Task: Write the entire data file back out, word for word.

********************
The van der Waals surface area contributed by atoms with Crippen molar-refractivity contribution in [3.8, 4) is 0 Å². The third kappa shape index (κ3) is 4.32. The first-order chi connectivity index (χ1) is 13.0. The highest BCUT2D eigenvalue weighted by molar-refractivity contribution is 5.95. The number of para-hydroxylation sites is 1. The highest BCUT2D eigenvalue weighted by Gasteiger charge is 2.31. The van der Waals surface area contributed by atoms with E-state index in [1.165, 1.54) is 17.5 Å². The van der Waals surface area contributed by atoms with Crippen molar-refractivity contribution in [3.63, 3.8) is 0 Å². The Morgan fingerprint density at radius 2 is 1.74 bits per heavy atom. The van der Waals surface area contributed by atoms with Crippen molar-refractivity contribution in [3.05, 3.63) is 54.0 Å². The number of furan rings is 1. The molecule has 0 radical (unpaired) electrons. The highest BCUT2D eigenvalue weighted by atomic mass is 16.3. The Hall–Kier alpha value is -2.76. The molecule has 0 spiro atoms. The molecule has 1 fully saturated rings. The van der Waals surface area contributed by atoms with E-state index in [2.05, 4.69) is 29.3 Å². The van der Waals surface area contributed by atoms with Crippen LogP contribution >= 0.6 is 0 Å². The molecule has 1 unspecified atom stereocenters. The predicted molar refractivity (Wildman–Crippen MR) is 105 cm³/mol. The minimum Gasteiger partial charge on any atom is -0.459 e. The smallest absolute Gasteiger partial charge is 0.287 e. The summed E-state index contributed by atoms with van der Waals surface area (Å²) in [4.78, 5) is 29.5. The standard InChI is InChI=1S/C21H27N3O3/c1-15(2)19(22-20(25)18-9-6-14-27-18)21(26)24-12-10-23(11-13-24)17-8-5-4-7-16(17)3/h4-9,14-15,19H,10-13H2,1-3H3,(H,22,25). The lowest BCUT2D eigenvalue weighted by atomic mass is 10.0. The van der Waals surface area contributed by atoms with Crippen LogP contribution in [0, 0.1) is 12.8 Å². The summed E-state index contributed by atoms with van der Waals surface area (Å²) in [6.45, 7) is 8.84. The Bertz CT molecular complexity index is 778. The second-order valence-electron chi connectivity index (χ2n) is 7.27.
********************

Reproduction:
The van der Waals surface area contributed by atoms with Crippen molar-refractivity contribution in [3.8, 4) is 0 Å². The third kappa shape index (κ3) is 4.32. The first-order chi connectivity index (χ1) is 13.0. The highest BCUT2D eigenvalue weighted by molar-refractivity contribution is 5.95. The number of para-hydroxylation sites is 1. The highest BCUT2D eigenvalue weighted by Gasteiger charge is 2.31. The van der Waals surface area contributed by atoms with E-state index in [1.165, 1.54) is 17.5 Å². The van der Waals surface area contributed by atoms with Crippen molar-refractivity contribution in [3.63, 3.8) is 0 Å². The Morgan fingerprint density at radius 2 is 1.74 bits per heavy atom. The van der Waals surface area contributed by atoms with Crippen molar-refractivity contribution in [3.05, 3.63) is 54.0 Å². The number of furan rings is 1. The molecule has 0 radical (unpaired) electrons. The highest BCUT2D eigenvalue weighted by atomic mass is 16.3. The Hall–Kier alpha value is -2.76. The molecule has 0 spiro atoms. The molecule has 1 fully saturated rings. The van der Waals surface area contributed by atoms with E-state index in [2.05, 4.69) is 29.3 Å². The van der Waals surface area contributed by atoms with Crippen LogP contribution >= 0.6 is 0 Å². The molecule has 1 unspecified atom stereocenters. The predicted molar refractivity (Wildman–Crippen MR) is 105 cm³/mol. The minimum Gasteiger partial charge on any atom is -0.459 e. The smallest absolute Gasteiger partial charge is 0.287 e. The summed E-state index contributed by atoms with van der Waals surface area (Å²) in [4.78, 5) is 29.5. The standard InChI is InChI=1S/C21H27N3O3/c1-15(2)19(22-20(25)18-9-6-14-27-18)21(26)24-12-10-23(11-13-24)17-8-5-4-7-16(17)3/h4-9,14-15,19H,10-13H2,1-3H3,(H,22,25). The lowest BCUT2D eigenvalue weighted by atomic mass is 10.0. The van der Waals surface area contributed by atoms with Crippen LogP contribution in [0, 0.1) is 12.8 Å². The summed E-state index contributed by atoms with van der Waals surface area (Å²) in [6.45, 7) is 8.84. The Bertz CT molecular complexity index is 778. The second-order valence-electron chi connectivity index (χ2n) is 7.27.